There are rather no doubts that there is more matter than antimatter in our Universe, it is usually assumed that it was created during short baryogenesis (violating baryon number conservation) period of Big Bang.
This asymmetry is used as motivation to search for a fundamental difference between matter and anti-mater, e.g. violating CPT. I wanted to ask why it couldn't be explained by symmetric rules? For example:
In presence of baryon it is a bit more likely for "genesis" of baryon than anti-baryon.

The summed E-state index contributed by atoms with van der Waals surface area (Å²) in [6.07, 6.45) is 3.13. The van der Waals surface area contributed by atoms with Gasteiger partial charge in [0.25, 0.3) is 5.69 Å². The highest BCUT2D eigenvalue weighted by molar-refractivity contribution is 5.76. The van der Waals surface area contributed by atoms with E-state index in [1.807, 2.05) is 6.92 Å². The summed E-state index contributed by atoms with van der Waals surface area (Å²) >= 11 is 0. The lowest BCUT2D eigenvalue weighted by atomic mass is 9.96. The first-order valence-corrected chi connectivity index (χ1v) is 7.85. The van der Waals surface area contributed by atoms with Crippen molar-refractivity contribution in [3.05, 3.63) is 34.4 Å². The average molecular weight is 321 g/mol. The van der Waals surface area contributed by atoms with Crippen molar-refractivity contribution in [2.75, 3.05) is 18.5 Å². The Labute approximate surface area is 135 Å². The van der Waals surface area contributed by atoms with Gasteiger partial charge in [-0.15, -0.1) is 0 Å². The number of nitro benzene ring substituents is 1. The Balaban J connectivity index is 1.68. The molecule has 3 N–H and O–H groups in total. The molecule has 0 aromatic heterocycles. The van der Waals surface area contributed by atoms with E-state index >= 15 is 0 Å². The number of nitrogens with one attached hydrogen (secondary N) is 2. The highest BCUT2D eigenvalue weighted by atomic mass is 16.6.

In presence of anti-baryon it is a bit more likely for "genesis" of anti-baryon than baryon.
would lead to statistical symmetry breaking: the more (anti)matter there is, the more (anti)matter will be created - initial tiny random imbalance would be statistically amplified, through annihilation leading to final domination of one of them.
Analogously for life using D-sugars instead of L-sugars: during the origins, the more one type of sugars there was in the environment, the easier life of ancestors using this type of sugar - initial random imbalance should be statistically amplified to total domination.
Do we really need some fundamental asymmetry between matter and anti-matter to explain abundance of matter?